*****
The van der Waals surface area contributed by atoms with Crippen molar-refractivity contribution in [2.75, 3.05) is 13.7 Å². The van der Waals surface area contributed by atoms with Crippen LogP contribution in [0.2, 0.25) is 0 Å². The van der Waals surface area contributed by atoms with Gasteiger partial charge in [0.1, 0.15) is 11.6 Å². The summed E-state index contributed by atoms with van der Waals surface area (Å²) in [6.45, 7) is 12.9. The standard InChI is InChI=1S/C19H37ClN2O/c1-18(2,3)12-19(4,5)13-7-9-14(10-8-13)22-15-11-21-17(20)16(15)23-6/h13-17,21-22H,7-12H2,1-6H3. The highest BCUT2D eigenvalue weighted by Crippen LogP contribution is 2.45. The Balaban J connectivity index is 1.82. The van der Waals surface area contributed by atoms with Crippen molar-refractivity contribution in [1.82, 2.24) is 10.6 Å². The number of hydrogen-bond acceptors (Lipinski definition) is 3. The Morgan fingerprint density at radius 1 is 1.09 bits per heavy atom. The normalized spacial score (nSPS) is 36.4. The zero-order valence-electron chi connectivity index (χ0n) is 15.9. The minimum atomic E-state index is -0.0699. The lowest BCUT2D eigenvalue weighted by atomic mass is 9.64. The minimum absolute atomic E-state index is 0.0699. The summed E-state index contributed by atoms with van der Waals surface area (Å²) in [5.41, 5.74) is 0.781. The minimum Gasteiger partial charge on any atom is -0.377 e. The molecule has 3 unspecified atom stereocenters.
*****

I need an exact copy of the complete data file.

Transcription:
The van der Waals surface area contributed by atoms with Crippen molar-refractivity contribution in [2.75, 3.05) is 13.7 Å². The van der Waals surface area contributed by atoms with Crippen LogP contribution in [0.2, 0.25) is 0 Å². The van der Waals surface area contributed by atoms with Gasteiger partial charge in [0.1, 0.15) is 11.6 Å². The summed E-state index contributed by atoms with van der Waals surface area (Å²) in [6.45, 7) is 12.9. The standard InChI is InChI=1S/C19H37ClN2O/c1-18(2,3)12-19(4,5)13-7-9-14(10-8-13)22-15-11-21-17(20)16(15)23-6/h13-17,21-22H,7-12H2,1-6H3. The highest BCUT2D eigenvalue weighted by Crippen LogP contribution is 2.45. The Balaban J connectivity index is 1.82. The van der Waals surface area contributed by atoms with Crippen molar-refractivity contribution in [1.82, 2.24) is 10.6 Å². The number of hydrogen-bond acceptors (Lipinski definition) is 3. The Morgan fingerprint density at radius 1 is 1.09 bits per heavy atom. The normalized spacial score (nSPS) is 36.4. The zero-order valence-electron chi connectivity index (χ0n) is 15.9. The minimum atomic E-state index is -0.0699. The lowest BCUT2D eigenvalue weighted by atomic mass is 9.64. The minimum absolute atomic E-state index is 0.0699. The summed E-state index contributed by atoms with van der Waals surface area (Å²) in [5.41, 5.74) is 0.781. The minimum Gasteiger partial charge on any atom is -0.377 e. The molecule has 3 unspecified atom stereocenters.